I personally detest the fact that Webster is adding such ridiculous words to the English language. Slang is slang, that doesn’t make it a real word. It depresses me how quickly the English language is devolving into something completely unrecognizable. No wonder our kids don’t speak with proper syntax or grammar.
The 5th edition of the Official Scrabble Players Dictionary has added 5,000 words, including “chillax,” “selfie,” and “frenemy,” a move that recognizes the evolving nature of the English language (and probably gives younger players an edge!).
According to Merriam-Webster, a “frenemy” is someone “who pretends to be a friend but is actually an enemy.”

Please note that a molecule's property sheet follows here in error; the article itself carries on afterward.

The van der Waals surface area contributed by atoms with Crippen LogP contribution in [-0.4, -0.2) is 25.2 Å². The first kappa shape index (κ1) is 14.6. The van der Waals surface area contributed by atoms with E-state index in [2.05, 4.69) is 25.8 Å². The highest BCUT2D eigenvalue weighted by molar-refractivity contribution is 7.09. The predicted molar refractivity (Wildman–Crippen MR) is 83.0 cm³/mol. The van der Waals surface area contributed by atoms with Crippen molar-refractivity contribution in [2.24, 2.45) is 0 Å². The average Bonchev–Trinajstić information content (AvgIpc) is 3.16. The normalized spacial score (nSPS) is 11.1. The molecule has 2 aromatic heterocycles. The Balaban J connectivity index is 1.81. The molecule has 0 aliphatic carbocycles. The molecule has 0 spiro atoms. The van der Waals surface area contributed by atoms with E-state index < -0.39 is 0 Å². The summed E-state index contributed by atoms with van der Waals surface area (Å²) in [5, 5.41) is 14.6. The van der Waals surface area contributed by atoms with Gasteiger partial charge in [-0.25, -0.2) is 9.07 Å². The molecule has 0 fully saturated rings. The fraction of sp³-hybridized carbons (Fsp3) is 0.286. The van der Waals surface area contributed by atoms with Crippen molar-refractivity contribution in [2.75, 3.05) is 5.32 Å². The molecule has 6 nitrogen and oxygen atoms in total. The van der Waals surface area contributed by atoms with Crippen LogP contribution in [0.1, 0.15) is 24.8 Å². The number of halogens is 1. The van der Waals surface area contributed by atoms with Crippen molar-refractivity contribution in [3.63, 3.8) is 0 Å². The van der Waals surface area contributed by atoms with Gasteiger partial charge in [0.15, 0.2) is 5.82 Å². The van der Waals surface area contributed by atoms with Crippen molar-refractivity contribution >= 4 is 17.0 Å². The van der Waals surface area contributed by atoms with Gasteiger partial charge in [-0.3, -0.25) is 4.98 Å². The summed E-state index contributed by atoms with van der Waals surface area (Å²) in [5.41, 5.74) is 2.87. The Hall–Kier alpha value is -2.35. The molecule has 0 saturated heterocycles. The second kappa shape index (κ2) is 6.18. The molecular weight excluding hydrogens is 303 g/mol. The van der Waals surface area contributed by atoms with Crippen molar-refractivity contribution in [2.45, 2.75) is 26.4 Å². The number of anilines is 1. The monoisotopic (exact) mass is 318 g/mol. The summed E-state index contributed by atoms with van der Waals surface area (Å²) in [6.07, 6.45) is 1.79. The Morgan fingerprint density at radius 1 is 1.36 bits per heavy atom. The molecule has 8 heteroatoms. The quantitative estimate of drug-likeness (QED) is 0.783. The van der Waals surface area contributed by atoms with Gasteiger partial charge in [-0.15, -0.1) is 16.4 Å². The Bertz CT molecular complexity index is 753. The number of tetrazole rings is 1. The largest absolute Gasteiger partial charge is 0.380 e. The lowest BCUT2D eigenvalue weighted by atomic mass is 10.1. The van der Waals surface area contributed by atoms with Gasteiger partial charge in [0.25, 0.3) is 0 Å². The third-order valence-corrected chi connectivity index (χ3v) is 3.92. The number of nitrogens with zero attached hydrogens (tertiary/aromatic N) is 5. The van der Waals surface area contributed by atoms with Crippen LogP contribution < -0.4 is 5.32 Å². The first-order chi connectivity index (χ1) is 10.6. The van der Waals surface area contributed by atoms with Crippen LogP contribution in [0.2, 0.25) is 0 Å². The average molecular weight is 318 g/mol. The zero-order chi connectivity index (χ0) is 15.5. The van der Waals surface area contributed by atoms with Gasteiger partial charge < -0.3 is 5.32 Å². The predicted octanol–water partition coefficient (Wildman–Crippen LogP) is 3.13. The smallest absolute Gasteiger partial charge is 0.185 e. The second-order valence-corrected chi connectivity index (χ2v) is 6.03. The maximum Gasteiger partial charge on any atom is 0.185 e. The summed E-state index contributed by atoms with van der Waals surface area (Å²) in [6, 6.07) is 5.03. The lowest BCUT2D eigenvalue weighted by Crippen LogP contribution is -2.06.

That would describe my husband’s perspective on neologisms, new words entering the English language. On the surface, he’s fairly progressive about language—he has no qualms about starting sentences with conjunctions or separating sentences with only one space after the period—but he’s skeptical of new words.
As he says:
I love obscure English words and untranslatable words from other languages. Bring on thetsundoku, thebackpfeifengesicht, thehygge, themamihlapinatapei, because each represents a distinct concept that requires a sentence to explain. That’s the same standard I apply to English neologisms…
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